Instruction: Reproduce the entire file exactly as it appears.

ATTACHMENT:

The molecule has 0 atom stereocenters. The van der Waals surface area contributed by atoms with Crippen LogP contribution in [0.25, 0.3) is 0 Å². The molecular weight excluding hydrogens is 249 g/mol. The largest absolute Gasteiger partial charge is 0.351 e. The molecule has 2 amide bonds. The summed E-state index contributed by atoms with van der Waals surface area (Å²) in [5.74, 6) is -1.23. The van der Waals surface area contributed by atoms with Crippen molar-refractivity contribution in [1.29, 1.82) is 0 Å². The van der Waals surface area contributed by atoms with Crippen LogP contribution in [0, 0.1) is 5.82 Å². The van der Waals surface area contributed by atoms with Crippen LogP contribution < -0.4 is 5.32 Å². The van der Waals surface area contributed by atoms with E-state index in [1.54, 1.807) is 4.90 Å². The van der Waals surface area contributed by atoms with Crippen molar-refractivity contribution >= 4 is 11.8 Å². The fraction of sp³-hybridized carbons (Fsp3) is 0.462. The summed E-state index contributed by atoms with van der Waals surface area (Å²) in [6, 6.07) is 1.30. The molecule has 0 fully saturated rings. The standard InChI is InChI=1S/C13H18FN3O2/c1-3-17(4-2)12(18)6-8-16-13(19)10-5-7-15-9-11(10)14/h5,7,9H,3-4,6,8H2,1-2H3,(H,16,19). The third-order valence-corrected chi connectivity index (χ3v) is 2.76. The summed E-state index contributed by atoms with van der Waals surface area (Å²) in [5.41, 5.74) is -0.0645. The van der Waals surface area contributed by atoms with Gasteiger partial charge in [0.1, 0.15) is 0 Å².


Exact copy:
The molecule has 0 atom stereocenters. The van der Waals surface area contributed by atoms with Crippen LogP contribution in [0.25, 0.3) is 0 Å². The molecular weight excluding hydrogens is 249 g/mol. The largest absolute Gasteiger partial charge is 0.351 e. The molecule has 2 amide bonds. The summed E-state index contributed by atoms with van der Waals surface area (Å²) in [5.74, 6) is -1.23. The van der Waals surface area contributed by atoms with Crippen molar-refractivity contribution in [1.29, 1.82) is 0 Å². The van der Waals surface area contributed by atoms with Crippen LogP contribution in [0, 0.1) is 5.82 Å². The van der Waals surface area contributed by atoms with Crippen LogP contribution < -0.4 is 5.32 Å². The van der Waals surface area contributed by atoms with E-state index in [1.54, 1.807) is 4.90 Å². The van der Waals surface area contributed by atoms with Crippen molar-refractivity contribution >= 4 is 11.8 Å². The fraction of sp³-hybridized carbons (Fsp3) is 0.462. The summed E-state index contributed by atoms with van der Waals surface area (Å²) in [6, 6.07) is 1.30. The molecule has 0 fully saturated rings. The standard InChI is InChI=1S/C13H18FN3O2/c1-3-17(4-2)12(18)6-8-16-13(19)10-5-7-15-9-11(10)14/h5,7,9H,3-4,6,8H2,1-2H3,(H,16,19). The third-order valence-corrected chi connectivity index (χ3v) is 2.76. The summed E-state index contributed by atoms with van der Waals surface area (Å²) in [5.41, 5.74) is -0.0645. The van der Waals surface area contributed by atoms with Gasteiger partial charge in [0.1, 0.15) is 0 Å².